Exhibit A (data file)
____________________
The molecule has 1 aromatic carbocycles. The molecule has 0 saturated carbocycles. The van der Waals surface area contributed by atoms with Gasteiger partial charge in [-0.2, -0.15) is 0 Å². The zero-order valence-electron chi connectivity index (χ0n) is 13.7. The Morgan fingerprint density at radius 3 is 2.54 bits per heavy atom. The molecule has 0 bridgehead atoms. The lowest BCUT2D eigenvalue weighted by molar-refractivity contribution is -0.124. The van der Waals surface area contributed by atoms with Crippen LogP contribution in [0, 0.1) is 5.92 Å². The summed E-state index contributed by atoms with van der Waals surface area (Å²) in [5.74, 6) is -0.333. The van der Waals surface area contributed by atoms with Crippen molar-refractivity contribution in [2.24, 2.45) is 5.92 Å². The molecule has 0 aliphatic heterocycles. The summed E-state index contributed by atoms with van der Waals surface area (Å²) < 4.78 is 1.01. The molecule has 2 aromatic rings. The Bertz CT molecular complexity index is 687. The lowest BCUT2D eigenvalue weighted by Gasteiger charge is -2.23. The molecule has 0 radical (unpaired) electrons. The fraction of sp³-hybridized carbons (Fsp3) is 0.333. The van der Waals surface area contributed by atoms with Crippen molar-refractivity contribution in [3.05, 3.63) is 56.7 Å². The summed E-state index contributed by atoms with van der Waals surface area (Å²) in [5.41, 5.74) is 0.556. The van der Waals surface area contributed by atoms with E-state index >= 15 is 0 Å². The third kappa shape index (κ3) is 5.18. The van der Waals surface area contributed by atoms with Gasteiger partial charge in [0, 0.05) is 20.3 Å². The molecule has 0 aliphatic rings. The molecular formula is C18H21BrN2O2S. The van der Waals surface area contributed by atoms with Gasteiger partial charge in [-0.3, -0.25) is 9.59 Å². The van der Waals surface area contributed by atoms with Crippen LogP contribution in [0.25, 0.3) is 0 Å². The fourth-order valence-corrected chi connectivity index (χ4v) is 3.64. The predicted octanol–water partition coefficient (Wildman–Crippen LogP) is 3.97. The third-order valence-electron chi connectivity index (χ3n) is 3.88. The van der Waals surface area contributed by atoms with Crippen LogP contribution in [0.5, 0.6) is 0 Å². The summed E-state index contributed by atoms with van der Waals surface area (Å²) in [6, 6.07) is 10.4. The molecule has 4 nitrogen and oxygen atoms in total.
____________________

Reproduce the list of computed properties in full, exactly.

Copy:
The molecule has 1 aromatic carbocycles. The molecule has 0 saturated carbocycles. The van der Waals surface area contributed by atoms with Gasteiger partial charge in [-0.2, -0.15) is 0 Å². The zero-order valence-electron chi connectivity index (χ0n) is 13.7. The Morgan fingerprint density at radius 3 is 2.54 bits per heavy atom. The molecule has 0 bridgehead atoms. The lowest BCUT2D eigenvalue weighted by molar-refractivity contribution is -0.124. The van der Waals surface area contributed by atoms with Crippen LogP contribution in [0, 0.1) is 5.92 Å². The summed E-state index contributed by atoms with van der Waals surface area (Å²) in [5.74, 6) is -0.333. The van der Waals surface area contributed by atoms with Crippen molar-refractivity contribution in [2.24, 2.45) is 5.92 Å². The molecule has 0 aliphatic heterocycles. The summed E-state index contributed by atoms with van der Waals surface area (Å²) < 4.78 is 1.01. The molecule has 2 aromatic rings. The Bertz CT molecular complexity index is 687. The lowest BCUT2D eigenvalue weighted by Gasteiger charge is -2.23. The molecule has 0 radical (unpaired) electrons. The fraction of sp³-hybridized carbons (Fsp3) is 0.333. The van der Waals surface area contributed by atoms with Crippen molar-refractivity contribution in [3.05, 3.63) is 56.7 Å². The summed E-state index contributed by atoms with van der Waals surface area (Å²) in [5.41, 5.74) is 0.556. The van der Waals surface area contributed by atoms with E-state index >= 15 is 0 Å². The third kappa shape index (κ3) is 5.18. The van der Waals surface area contributed by atoms with Gasteiger partial charge in [0, 0.05) is 20.3 Å². The molecule has 0 aliphatic rings. The molecular formula is C18H21BrN2O2S. The van der Waals surface area contributed by atoms with Gasteiger partial charge in [-0.3, -0.25) is 9.59 Å². The van der Waals surface area contributed by atoms with Crippen LogP contribution in [0.25, 0.3) is 0 Å². The fourth-order valence-corrected chi connectivity index (χ4v) is 3.64. The predicted octanol–water partition coefficient (Wildman–Crippen LogP) is 3.97. The third-order valence-electron chi connectivity index (χ3n) is 3.88. The van der Waals surface area contributed by atoms with Crippen LogP contribution in [0.5, 0.6) is 0 Å². The summed E-state index contributed by atoms with van der Waals surface area (Å²) in [6, 6.07) is 10.4. The molecule has 4 nitrogen and oxygen atoms in total.